Around 1,100 BC The Phoenicians founded the first trading establishments on the Spanish coast. Greeks later also settled on the peninsula. Around 200 BC The land fell to the Roman Empire, which it owned until around 600 BC. Roman structures such as aquaducts and amphitheaters were built.

Around the year AD 400, the Vandals conquered the country.

In 711 the Arabs crossed the Strait of Gibraltar. After defeating the last King of the Visigoths Roderich (710-711), they conquered the entire peninsula in a short time. The rule of the Arabs lasted almost 800 years. Southern Spain in particular, which was then called Al-Andalus, was a cultural boom. In 756 the emirate of Cordoba was founded.

From the year 1000 to the 17th century

From the 12th century, in the age of the Inquisition, the Spanish Empire developed into a powerful state. The unification of the two most important Christian kingdoms through the marriage of Ferdinand of Aragón and Isabella of Castile in 1469 marked a turning point. From this point on, the Arabs lost ground and in 1492 they finally (re-) conquered the country. In the same year Christopher Columbus discovered America while looking for a sea route to India and thus established the Spanish supremacy at sea. Colonies around the world, e.g. B. in South America, were founded and Spain developed into one of the most powerful nations in the world.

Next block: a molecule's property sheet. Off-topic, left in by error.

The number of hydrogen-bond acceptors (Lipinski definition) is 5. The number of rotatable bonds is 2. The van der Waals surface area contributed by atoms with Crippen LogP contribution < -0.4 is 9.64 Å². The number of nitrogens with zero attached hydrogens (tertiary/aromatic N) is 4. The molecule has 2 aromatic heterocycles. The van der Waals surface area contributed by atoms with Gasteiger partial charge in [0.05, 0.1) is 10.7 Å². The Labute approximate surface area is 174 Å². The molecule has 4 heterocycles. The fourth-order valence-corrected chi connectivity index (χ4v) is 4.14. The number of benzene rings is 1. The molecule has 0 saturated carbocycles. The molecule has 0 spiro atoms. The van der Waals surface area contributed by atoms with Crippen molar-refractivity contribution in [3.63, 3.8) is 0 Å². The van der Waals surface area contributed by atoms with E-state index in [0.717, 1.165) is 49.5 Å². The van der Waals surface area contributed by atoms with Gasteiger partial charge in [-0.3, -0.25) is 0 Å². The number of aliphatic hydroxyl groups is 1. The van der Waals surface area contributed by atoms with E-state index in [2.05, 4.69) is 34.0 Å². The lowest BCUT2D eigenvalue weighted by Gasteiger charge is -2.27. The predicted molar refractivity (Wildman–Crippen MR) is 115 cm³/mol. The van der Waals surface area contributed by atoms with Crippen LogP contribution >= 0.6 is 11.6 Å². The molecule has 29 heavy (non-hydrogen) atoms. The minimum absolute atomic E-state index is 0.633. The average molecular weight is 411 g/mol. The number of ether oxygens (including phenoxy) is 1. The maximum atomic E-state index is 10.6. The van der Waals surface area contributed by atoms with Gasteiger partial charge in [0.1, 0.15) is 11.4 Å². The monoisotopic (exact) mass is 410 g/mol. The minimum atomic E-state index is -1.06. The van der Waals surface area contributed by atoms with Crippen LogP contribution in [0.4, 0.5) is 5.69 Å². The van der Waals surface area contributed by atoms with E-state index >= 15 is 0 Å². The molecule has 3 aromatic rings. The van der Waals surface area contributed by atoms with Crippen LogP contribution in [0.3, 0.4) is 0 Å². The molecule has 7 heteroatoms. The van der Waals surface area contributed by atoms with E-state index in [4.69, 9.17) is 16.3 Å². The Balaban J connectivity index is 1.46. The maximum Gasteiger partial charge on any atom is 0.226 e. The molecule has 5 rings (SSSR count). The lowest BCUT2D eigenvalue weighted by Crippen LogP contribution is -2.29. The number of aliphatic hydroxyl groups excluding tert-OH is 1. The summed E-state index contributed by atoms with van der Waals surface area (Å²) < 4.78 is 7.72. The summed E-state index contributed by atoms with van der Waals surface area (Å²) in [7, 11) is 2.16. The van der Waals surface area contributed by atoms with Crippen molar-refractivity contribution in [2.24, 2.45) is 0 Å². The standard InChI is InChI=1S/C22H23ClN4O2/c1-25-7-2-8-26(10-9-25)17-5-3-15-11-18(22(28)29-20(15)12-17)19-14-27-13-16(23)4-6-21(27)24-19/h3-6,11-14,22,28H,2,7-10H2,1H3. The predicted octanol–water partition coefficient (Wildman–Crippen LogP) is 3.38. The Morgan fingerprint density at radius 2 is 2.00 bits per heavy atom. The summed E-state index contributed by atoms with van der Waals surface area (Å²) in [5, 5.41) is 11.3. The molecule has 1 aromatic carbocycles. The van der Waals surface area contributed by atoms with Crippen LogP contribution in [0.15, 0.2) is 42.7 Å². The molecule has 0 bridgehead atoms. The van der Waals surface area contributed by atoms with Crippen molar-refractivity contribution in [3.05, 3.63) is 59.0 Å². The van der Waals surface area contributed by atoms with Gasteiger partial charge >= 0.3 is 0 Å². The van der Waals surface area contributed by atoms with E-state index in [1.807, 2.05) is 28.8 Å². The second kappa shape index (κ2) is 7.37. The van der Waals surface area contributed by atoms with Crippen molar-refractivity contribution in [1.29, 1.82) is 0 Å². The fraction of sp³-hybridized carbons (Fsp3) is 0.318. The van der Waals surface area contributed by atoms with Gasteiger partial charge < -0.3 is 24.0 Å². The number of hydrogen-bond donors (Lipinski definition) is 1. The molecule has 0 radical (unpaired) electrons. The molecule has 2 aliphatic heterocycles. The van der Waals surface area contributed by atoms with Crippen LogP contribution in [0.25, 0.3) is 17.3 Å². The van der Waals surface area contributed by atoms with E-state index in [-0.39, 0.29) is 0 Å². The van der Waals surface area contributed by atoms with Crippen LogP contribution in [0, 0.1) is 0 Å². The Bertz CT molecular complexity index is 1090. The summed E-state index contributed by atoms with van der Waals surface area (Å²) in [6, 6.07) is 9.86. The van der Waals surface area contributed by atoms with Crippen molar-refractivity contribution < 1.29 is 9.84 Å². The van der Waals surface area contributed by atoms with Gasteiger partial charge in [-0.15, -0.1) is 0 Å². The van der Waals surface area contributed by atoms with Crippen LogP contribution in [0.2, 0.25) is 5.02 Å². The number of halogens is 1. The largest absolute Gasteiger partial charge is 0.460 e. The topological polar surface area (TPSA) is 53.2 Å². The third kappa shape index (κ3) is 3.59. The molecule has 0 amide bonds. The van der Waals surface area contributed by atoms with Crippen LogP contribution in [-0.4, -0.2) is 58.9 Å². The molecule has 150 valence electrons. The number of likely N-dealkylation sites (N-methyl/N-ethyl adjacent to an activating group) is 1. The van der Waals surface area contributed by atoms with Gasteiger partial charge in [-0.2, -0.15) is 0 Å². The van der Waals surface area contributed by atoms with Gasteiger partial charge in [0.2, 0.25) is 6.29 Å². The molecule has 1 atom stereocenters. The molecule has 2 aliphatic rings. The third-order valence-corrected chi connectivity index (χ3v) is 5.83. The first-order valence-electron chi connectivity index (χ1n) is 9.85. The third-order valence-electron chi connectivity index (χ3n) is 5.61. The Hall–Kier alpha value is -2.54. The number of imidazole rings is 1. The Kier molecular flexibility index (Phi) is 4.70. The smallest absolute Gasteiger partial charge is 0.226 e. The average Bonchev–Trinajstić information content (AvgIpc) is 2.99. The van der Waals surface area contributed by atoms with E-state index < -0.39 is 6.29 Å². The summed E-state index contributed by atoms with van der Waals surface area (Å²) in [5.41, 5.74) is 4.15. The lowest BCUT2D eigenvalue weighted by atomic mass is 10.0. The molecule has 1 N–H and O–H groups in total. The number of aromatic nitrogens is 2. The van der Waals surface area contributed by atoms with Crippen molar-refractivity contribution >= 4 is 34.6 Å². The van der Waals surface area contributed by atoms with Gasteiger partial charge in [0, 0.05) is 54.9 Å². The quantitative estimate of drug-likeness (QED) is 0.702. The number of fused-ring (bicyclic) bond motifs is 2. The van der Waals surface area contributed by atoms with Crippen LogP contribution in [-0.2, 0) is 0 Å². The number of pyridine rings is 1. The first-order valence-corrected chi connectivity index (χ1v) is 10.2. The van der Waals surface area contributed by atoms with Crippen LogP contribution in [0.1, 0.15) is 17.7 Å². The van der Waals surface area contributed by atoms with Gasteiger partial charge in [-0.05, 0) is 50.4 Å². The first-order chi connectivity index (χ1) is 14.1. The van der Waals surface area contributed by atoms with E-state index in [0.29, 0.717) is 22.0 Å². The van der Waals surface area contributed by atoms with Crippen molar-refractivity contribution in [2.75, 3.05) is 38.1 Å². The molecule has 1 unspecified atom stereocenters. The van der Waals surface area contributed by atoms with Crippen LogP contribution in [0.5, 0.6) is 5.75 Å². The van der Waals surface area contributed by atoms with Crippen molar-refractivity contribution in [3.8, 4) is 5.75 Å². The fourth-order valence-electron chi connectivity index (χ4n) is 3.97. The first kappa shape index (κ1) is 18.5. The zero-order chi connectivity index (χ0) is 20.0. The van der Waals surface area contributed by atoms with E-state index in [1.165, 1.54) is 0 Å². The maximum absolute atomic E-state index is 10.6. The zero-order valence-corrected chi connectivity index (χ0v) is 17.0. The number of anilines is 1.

Isabella died in 1504 and her daughter Johanna (“Johanna die Wahnsinnige”) inherited the throne. The House of Habsburg entered Spain with her husband (“Philip the Beautiful”). In 1517, her son united one of the most powerful empires in history as Charles I of Spain and Charles V of the “Holy Roman Empire of the German Nation”. Spain experienced an economic boom. However, the colonial empire was soon weakened by wars and in 1588 the English (see also England) defeated the Spanish Armada under Philip II (1527-1597) – the son of Charles V. As a result, Spain lost its leading role in Europe.

In the 18th and 19th centuries

At the beginning of the 19th century, the Latin American colonies broke away from the motherland. Napoleonic troops conquered Spain, but were repulsed shortly afterwards. Unrest and power struggles led to the Seven Years’ War. The consequences were economic recession and political instability, and Spain lost much of its overseas possessions. After the revolution of 1868, the republic was proclaimed, which was replaced by the monarchy a year later. During the Spanish-American War, the country lost its last overseas possessions.